The Imperial Centre for Psychedelic Research and the CIPPRes Clinic are leading psychedelic research in the United Kingdom, building on over a decade of pioneering work in this area carried out at Imperial College London, including a clinical trial that has kick-started global efforts to develop psilocybin therapy into a licensed treatment for depression. 

Led by Dr David Nutt and Dr David Erritzoe, the Centre focuses on two main research themes: the use of psychedelics in mental health care; and as tools to probe the brain’s basis of consciousness. After promising results in the treatment of depression, the Centre is now focusing on anorexia, chronic pain and obsessive-compulsive disorder. 

The CIPPRes (CNWL-Imperial Psychopharmacology & Psychedelic Research) Clinic, a collaboration between Imperial College London and CNWL, is a ground-breaking research initiative led by Dr. David Erritzoe that aims to unlock new therapies for mental health and neuroscience. Launched in 2021 at St Charles' Hospital, the clinic is focused on experimental psychopharmacology, specifically investigating the effects of classic psychedelics and ketamine in healthy and psychiatric populations. By using cutting-edge imaging methods such as PET, MRI, and EEG, the researchers hope to uncover the compounds' therapeutic potential and mechanisms, including brain plasticity and psychological flexibility.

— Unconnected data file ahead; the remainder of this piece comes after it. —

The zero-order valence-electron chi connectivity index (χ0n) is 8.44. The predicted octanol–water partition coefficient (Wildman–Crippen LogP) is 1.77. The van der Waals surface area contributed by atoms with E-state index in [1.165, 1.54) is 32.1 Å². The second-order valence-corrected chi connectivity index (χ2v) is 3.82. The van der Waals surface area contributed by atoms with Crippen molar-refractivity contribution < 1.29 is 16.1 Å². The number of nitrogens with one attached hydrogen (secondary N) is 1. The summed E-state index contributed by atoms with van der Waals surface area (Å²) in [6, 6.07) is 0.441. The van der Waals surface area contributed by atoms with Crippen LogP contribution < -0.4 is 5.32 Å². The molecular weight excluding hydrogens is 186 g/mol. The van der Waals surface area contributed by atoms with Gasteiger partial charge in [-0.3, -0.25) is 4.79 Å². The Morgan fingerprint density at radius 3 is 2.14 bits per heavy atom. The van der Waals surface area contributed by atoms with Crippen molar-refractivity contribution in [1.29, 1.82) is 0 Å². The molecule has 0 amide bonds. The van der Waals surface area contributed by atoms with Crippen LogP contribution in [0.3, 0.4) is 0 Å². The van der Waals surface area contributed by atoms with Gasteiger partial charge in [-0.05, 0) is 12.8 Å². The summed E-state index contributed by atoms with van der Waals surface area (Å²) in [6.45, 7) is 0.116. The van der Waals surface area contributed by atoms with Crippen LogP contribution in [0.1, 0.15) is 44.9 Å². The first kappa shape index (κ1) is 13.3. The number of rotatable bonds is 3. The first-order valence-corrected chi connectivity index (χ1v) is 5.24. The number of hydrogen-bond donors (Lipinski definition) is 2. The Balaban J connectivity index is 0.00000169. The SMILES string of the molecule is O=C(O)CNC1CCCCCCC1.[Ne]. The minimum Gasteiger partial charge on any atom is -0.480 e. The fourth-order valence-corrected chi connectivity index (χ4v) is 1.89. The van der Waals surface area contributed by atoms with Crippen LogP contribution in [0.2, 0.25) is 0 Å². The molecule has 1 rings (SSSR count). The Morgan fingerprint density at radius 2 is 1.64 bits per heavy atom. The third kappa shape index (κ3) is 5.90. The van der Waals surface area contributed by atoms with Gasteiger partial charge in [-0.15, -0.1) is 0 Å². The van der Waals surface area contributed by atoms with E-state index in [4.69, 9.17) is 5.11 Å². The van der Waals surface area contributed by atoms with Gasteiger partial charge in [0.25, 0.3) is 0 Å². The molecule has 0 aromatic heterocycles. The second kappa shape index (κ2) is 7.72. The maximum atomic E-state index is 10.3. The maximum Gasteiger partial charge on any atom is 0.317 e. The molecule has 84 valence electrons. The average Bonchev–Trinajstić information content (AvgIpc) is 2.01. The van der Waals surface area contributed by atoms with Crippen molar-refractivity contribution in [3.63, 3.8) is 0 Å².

The Centre for Psychedelic Research and the CIPPRes Clinic are staffed by researchers, data analysts, therapists, and support staff from Imperial and clinical CNWL staff/trainees who work together on multiple projects. Moreover, CIPPRes' collaborative activities allow for unique research training opportunities for trainees and other staff in CNWL and an important exchange of knowledge between academics and clinicians.

The CIPPRes Clinic aims to develop a research knowledge that could help to gather additional clinical evidence on the therapeutic potential of psychedelics and become a prototype for the licensed psychedelic care facilities of the future. It represents a watershed moment for psychedelic science, symbolic of its now mainstream recognition.